OVERLAYS

BOUNDARIES AND PLACES     Developed and provided by ESRI ArcGIS Online, this data layer shows global place names and country, state/province, and county boundaries. The display of these administrative and cities data is scale dependent, with greater detail appearing as one zooms in to a location. This data layer is turned on by default.

ROADS     Developed and provided by ESRI ArcGIS Online, this layer shows global transportation data including highways and roads. The display of these transportation data is scale dependent, with greater detail appearing as one zooms in to a location.

GRAZING ALLOTMENTS     Made available by the Arizona Game & Fish Department, this data layer includes Arizona State Land Department, Bureau of Land Management, and U.S. Forest Service allotments for the state of Arizona. These data are current through May 2011.

        legend (from HabiMapArizona)
        

FEDERAL/TRIBAL LANDS     Provided by ESRI ArcGIS Online, this data layer shows federal and tribal land areas of the United States symbolized by managing agency. The display of these management areas is scale dependent, with greater detail appearing as one zooms in to a location.

        legend (from ESRI ArcGIS Online)
        

CURRENT USDM     This data layer shows the current U.S. Drought Monitor, a weekly mapping of drought conditions based on climatic, hydrologic, and soil moisture information along with related impacts. The U.S. Drought Monitor is jointly produced by the National Drought Mitigation Center at the University of Nebraska-Lincoln, the U.S. Department of Agriculture, and the National Oceanic and Atmospheric Administration.

        legend (from the U.S. Drought Monitor Classification Scheme)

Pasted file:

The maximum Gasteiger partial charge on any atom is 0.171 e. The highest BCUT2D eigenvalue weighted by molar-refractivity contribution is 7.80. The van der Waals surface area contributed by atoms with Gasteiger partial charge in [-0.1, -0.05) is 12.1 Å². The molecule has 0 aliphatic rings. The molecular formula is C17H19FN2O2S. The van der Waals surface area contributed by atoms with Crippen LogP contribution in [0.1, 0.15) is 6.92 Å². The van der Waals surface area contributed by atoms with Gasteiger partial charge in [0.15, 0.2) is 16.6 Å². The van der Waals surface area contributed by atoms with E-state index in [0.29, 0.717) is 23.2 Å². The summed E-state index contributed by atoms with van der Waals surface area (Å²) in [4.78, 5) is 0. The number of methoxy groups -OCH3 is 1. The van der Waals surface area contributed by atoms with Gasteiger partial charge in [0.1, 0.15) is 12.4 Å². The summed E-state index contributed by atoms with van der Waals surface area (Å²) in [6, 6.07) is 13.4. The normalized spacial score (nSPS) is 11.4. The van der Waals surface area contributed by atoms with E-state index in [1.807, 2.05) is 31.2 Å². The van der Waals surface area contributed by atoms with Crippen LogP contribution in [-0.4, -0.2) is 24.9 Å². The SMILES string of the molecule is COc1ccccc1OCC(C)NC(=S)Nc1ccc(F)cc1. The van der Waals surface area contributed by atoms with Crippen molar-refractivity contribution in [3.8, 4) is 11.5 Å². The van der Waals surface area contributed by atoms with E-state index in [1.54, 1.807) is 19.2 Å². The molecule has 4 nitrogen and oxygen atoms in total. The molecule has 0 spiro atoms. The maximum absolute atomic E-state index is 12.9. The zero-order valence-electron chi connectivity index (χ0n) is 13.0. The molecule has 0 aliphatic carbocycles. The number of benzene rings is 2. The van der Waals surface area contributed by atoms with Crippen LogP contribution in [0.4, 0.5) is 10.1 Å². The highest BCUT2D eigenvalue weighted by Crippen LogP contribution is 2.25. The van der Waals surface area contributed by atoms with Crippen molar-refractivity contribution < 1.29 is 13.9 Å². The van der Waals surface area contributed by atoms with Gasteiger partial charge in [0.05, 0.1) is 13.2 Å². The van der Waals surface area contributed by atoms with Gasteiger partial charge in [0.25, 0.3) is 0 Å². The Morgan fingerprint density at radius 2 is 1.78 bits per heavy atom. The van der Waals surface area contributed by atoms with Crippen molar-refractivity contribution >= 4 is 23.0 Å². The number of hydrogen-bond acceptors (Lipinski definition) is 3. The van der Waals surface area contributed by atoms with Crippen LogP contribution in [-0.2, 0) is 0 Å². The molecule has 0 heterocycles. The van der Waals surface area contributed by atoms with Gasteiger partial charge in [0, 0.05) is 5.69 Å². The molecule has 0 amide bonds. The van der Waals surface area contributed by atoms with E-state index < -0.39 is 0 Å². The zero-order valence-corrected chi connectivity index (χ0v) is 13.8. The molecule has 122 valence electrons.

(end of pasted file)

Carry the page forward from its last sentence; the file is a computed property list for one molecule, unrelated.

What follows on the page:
CURRENT YEAR FIRES     Made available by GeoMAC, or the Geospatial Multi-Agency Coordination, this data layer shows perimeters of active and inactive fires of the current calendar year. Clicking on the boundary of a fire perimeter polygon will bring up a dialogue box with more information about fire year, name, and acres.

        legend (from GeoMAC)
        

HISTORICAL FIRES     Made available by GeoMAC, or the Geospatial Multi-Agency Coordination, this data layer shows perimeters of inactive fires from years prior to the current one since 2000. Clicking on the boundary of a fire perimeter polygon will bring up a dialogue box with more information about fire year, name, and acres.

        legend (from GeoMAC)
        

WATERSHEDS     Made available by the USGS through The National Map, this layer shows the Watershed Boundary Dataset that defines perimeters of drainage areas formed by local and regional terrain. The display of watershed boundaries is scale dependent, with greater detail appearing as one zooms in to a location. In this context, the Watershed Boundary Dataset has six levels of detail that include region, subregion, basin, subbasin, watershed, and subwatershed. Depending on the zoom level, individual watersheds are labeled by a 2-, 4-, 6-, 8-, 10-, or 12-digit HUC, or hydrologic unit code, respectively.